Food web of the Australian Bush

You can check the whole diagram by visiting this link .

Although simple this example shows the importance of using graphic organizers for writing summaries. A comprehensive diagram pretty much does the summation for you.

Using Mind Maps as Graphic Organizers

Mind maps are a great way to depict a hierarchy.  What is hierarchical organization?  The concept is simple: a singular topic dominates with each subsequent idea decreasing in importance.

Usually, the mind map starts with the thesis (or main idea) at the center.  From there, you can branch out with your supporting evidence.

Use this process to replace your traditional note taking technique – note cards, outlines, whatever.  You’ll quickly realize a mind map is a great way to formulate the structure of your essay. The thing to note here is that the nature of the mind maps force you think about sub topics and how to organize your ideas. And once the ideas are organized writing the essay become very easy.

A mind map of a research proposal ( click to view larger image )

Above is a mind map of a research proposal. Click on it to see the full image or you can see the fully editable template via this link . As you can see in this mind map the difference areas of the research proposal is highlighted. Similarly when your writing the research paper you can use a mind map to break it down to sub topics. We have lots more mind map templates for you to get started.

Concept Maps

A concept map will help you visualize the connection between ideas.  You can easily see cause and effect – how one concept leads to another. Often times, concept mapping includes the use of short words or phrases to depict the budding relationship between these concepts.

If you look closely you can see that its very similar to a mind map. But a concept maps gives more of a free reign compares to the rigid topic structure of a mind map. I’d say it’s the perfect graphic organizer for writing research papers where you have the license to explore.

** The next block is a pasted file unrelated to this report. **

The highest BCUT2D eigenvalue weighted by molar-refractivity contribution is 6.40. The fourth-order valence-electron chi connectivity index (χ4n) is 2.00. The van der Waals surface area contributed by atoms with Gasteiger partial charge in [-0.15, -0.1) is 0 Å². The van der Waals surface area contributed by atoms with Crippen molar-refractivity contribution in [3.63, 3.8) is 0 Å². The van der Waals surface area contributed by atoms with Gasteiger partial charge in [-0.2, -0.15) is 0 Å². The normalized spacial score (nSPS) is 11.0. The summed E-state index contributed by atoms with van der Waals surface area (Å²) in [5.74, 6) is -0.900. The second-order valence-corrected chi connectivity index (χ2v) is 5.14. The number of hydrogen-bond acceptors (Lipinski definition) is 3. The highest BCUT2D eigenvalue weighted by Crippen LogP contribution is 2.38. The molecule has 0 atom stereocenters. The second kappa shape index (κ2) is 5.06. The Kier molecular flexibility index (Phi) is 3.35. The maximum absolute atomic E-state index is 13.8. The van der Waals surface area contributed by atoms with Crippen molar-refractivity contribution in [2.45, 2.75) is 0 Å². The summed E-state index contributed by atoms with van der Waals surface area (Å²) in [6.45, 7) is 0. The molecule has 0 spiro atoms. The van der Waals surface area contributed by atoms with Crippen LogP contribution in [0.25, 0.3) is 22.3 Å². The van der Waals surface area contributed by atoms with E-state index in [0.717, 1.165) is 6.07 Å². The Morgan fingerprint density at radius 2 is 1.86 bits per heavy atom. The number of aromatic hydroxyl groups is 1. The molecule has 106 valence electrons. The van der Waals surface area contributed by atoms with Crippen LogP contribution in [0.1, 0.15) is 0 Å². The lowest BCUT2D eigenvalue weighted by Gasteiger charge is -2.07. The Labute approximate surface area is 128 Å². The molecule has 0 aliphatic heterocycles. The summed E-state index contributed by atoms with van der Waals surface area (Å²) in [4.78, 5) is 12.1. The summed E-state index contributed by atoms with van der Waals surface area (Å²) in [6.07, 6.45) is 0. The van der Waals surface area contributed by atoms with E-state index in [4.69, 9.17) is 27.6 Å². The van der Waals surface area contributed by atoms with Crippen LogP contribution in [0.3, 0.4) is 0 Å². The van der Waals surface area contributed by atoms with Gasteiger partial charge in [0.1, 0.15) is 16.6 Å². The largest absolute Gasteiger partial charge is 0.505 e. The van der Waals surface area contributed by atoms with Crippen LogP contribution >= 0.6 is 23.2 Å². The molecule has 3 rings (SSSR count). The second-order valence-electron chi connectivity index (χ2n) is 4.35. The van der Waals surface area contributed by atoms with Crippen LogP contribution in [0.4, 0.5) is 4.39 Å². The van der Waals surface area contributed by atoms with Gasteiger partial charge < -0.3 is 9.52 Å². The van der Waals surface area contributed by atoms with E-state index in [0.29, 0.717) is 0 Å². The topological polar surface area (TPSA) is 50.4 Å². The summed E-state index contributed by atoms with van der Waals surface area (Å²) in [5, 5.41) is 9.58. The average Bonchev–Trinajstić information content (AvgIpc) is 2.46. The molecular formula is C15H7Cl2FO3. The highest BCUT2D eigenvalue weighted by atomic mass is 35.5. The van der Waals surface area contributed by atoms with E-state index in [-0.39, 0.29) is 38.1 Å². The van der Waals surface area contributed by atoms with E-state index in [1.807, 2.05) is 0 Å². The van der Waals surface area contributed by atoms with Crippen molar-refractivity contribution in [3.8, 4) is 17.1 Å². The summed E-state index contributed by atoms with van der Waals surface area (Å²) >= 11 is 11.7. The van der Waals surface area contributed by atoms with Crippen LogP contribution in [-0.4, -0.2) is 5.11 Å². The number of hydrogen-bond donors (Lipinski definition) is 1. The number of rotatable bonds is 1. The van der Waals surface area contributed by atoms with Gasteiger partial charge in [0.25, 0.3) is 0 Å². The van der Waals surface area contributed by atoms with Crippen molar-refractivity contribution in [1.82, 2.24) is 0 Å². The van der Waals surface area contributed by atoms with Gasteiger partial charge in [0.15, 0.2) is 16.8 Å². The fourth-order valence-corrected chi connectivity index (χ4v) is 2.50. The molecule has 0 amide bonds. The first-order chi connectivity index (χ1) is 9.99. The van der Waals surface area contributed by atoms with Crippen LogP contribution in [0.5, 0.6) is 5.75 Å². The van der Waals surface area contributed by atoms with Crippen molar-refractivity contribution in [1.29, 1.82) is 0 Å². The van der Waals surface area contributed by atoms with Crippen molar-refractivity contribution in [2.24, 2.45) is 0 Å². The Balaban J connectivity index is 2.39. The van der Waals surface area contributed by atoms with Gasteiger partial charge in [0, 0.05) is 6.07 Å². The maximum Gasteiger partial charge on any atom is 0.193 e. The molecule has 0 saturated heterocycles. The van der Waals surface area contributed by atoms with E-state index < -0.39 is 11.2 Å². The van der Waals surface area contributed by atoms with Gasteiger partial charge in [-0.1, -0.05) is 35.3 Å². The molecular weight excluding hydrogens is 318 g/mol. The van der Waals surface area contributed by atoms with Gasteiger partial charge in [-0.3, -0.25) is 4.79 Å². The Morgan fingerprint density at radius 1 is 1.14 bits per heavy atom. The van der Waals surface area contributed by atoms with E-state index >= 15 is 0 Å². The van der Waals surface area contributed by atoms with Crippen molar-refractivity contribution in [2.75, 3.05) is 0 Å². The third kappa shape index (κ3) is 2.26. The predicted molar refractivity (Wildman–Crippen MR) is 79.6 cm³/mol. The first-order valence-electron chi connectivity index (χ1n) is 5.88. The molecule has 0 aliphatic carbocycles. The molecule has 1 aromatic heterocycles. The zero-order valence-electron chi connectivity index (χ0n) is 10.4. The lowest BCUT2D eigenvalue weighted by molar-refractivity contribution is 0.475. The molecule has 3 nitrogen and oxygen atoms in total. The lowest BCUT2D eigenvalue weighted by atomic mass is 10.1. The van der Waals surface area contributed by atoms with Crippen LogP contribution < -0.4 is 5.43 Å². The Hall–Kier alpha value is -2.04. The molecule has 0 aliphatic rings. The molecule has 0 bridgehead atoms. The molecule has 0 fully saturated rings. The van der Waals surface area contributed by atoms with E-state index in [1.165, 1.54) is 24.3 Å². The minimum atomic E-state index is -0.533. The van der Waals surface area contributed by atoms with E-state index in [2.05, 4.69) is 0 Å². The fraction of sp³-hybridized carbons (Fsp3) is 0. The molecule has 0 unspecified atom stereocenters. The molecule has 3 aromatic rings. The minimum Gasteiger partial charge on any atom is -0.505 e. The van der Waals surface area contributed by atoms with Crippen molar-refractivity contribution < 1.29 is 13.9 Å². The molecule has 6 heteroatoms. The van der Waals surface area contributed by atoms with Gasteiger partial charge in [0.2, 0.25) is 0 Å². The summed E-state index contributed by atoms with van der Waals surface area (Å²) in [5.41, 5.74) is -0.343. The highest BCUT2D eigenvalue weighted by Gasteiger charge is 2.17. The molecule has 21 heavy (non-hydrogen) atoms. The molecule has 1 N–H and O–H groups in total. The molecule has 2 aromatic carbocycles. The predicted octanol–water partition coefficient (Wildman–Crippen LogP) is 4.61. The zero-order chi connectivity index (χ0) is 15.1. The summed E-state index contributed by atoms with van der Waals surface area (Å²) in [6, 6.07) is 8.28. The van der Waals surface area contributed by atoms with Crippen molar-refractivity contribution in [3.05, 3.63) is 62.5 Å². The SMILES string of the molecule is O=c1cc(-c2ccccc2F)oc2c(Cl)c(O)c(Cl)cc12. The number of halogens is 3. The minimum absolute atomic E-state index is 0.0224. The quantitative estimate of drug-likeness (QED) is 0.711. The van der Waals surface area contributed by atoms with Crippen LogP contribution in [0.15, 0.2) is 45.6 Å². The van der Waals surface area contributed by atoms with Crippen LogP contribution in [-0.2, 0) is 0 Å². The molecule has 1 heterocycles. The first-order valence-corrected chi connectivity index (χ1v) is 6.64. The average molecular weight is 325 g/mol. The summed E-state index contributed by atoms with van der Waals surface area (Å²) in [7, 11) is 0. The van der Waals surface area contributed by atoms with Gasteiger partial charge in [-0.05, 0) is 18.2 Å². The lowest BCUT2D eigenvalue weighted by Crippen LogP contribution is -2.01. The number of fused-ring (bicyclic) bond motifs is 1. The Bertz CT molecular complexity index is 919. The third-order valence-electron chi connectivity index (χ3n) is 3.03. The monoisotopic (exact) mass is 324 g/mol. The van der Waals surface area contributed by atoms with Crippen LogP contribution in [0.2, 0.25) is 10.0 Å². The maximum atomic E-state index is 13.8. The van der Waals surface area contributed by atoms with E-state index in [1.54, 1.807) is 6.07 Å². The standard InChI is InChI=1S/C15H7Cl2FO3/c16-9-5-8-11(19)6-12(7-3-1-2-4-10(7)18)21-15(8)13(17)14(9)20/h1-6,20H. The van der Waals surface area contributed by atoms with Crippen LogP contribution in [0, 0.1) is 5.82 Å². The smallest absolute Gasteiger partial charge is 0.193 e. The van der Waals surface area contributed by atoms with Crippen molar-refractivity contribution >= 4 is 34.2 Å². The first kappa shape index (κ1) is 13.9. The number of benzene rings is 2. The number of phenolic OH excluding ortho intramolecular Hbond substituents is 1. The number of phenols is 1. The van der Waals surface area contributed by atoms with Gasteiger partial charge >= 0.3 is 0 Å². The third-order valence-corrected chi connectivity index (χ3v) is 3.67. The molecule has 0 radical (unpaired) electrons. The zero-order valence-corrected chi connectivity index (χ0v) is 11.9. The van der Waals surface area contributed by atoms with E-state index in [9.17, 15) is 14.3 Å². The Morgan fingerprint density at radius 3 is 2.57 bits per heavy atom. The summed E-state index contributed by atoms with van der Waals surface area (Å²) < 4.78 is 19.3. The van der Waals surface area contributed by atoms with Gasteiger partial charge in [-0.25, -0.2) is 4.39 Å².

By creating a concept map, you can also see how a broad subject can be narrowed down into specific ideas.  This is a great way to counter writers block.  Often, we look at the big picture and fail to see the specifics that lead to it.  Identifying contributing factors and supporting evidence is difficult.  But with a concept map, you can easily see how the smaller parts add up to the whole.

Concepts maps are great to visualize supporting elements of a concept

View the full Concept Map diagram from this link here.

Why Bother With Graphic Organizers?

If you already detest the writing process, adding another step might seem insane.  However, there really are several advantages of using them.  If you haven’t already accepted the benefits of each individual diagram style, here are some more perks of graphic organizers in general:

  • Quality essays are based on detail.  No one is going to accept your opinions and reasoning just because you say so.  You’ll need proof.  And organizing that proof will require attention to detail.  Graphic organizers can help you see that detail and how it contributes to the overall concept.
  • Graphic organizers are flexible.  You don’t need one of those giant pink erasers.  You don’t need to restructure your outline.  All you have to do is draw a few arrows and bam – the relationship has totally changed.
  • No matter what you are writing about, a graphic organizer can help.  They can be used to structure an essay on the Great Wall, theoretical physics, or Spanish speaking countries.
  • If you write an outline, can you easily see how point A influences point X?  Probably not.  But if little thought bubble A is sitting out there all by itself, you can visualize the way it ties into point R, T and X.
  • Some of us find it difficult to put our opinions, thoughts, and ideas into writing.  However, communicating our feelings with little doodles and sketches is far less threatening.
  • As a writer, our brain often feels like a 2-year-old’s toy box – a big jumbled mess.  Taking that mess and putting it onto paper with some semblance of organization is challenging.  Rather than trying to take your thoughts from total chaos to a perfectly structured list, just try to get them out of your brain and onto paper in the form of a diagram.
  • A graphic organizer helps you establish validity and relevance.  You can easily nix the ideas that don’t support or enhance your thesis.

The next time you are faced with a writing project, take a few minutes to explore the efficiency of graphic organizers.  You can find a wealth of templates here.

Have you ever used a graphic organizer to structure an essay?  How did it go?  Do you have a diagram suggestion for the writing process that wasn’t mentioned here?  Let us know!

About the Author:  Mike Hanski is an essay writing expert and a blogger for bid4papers where he writes about everything education related and shares tips about college success and study. Feel free to contact him at google plus.

concept mapsgraphic organizersmind mapsweb diagrams